At the same time, these mega events come with great challenges and corresponding obligations, not least ensuring that conditions of work, including wages, on the huge construction projects meet the requirements of global minimum standards. That means reaching the bar on occupational safety and health; ensuring full respect for the rights of migrant workers who form most of the workforce; and exercising due diligence in supply chains to promote positive impacts on human rights and to prevent negative impacts.

Pressure on the sports sector is not new and increased attention has been paid to institutions involved in the organisation of mega sporting events and enterprises in the sporting goods value chain, the involvement of child labour and the denial of the rights of workers who produce such goods. Significant progress has been made in that regard, at least in some places.

More recently – with the London, Rio, Sochi and the upcoming Tokyo Olympiads, as well as the World Cup in Russia – attention has turned to wider human rights issues, including labour rights of migrant construction workers as well as the value chains of mega sporting events. Professor John Ruggie’s report “For the game. For the world” has set high benchmarks that should guide us all.
We are encouraged by the fact that more and more actors are coming together demanding fair games and fair play without human rights violations. The ILO has supported the multi-stakeholder initiative on human rights in mega sporting events and welcomes the establishment of a Centre for Sports and Human Rights this year. I want to pay tribute to the essential role played by the employers’ organisations and the global trade union organisations – including the Building and Woodworkers International that is inspecting work places in Russia and Qatar – as well as the Institute for Human Rights and Business for pursuing this initiative.
Through this initiative and its bilateral engagement, the ILO is supporting the Tokyo Organizing Committee for the 2020 Olympics to promote labour standards in the preparation of those games.

Last November, the ILO and Qatar signed a partnership agreement to begin a comprehensive technical cooperation programme in that country. The partnership’s agreed objectives reflect, I believe, Qatar’s commitment to labour rights and to achieving real change.
The comprehensive programme reflects the common commitment of the Government of Qatar and the ILO to cooperate to assist Qatar in ensuring compliance with ratified international labour conventions, as well as in achieving step by step progress towards realisation of basic principles and rights at work during the period from now until 2020.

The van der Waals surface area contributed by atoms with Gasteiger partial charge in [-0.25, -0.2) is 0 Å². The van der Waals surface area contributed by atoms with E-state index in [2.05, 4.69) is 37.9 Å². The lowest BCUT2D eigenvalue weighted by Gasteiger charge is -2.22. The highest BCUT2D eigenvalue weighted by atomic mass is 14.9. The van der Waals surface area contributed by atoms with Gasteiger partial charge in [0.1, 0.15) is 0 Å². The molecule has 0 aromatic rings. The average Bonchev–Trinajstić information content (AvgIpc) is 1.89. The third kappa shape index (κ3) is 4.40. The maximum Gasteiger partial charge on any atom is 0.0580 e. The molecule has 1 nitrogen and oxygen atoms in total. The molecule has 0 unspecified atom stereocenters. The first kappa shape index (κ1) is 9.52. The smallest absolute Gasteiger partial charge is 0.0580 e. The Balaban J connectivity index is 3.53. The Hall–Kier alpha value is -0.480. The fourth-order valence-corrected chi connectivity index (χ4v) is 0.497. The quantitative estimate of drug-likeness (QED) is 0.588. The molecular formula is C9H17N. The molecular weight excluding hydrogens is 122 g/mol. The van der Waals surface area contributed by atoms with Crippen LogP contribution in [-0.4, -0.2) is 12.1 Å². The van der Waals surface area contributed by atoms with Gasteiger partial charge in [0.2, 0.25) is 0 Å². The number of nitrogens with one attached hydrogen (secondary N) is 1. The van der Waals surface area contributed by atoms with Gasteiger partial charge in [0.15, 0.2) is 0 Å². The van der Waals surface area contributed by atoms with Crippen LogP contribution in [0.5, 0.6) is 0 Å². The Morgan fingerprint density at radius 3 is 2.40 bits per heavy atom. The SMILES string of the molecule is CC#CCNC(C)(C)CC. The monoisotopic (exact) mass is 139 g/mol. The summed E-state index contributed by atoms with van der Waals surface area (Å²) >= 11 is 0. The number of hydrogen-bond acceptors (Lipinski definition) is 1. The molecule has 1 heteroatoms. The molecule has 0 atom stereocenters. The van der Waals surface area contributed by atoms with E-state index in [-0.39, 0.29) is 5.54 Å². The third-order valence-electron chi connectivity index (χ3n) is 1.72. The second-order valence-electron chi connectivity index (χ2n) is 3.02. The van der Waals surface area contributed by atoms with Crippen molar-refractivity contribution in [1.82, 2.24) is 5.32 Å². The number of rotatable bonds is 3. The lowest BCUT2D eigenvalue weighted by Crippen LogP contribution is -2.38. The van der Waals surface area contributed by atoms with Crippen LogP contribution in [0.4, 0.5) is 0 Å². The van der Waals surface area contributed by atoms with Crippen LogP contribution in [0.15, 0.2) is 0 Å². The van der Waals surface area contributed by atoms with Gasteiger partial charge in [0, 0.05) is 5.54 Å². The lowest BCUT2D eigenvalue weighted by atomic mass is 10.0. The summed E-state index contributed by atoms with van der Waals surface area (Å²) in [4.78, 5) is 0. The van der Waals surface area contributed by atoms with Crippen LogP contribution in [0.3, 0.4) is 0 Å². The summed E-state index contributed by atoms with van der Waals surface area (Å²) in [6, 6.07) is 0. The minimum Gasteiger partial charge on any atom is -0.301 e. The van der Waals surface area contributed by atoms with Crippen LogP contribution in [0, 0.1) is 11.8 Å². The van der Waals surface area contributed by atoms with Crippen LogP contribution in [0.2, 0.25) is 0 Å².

Qatar has already introduced a number of legislative and programmatic measures.  And our programme envisages that this year the present “kafala” sponsorship system, which constrains migrant workers’ freedoms by tying them to a single employer, will be replaced by a system based on employment contracts. These will no longer require foreign workers to rely on their employers or ‘sponsors’ as intermediaries with the government. Moreover, workers will no longer need the approval of their employer to exit the country or to change employers.

The programme is also working with the Government to replace the temporary minimum wage introduced last year with a permanent minimum wage, at a level based on a comprehensive assessment. The programme will also review and provide recommendations on improving the efficiency and coverage of the Wage Protection System, to ensure timely transfer of wages to workers.

Implementing these measures is indeed the priority for the year ahead and beyond and, once implemented, they will represent genuine advances. I’m very pleased that the latest news from my colleagues who have visited Doha gives rise to optimism about the prospects for a successful programme in Qatar.

We all want the 2022 World Cup to be an exemplary celebration of both the beautiful game and the beauty of freedom in the world of work. It is not just the players who need to be training hard for 2022. And just like their desire to score goals, our goals will not be achieved without our commitment and our hard work. Only one team can win the World Cup but I believe everyone can win by securing human rights in the Qatar World Cup and in all mega sporting events.

Thank you.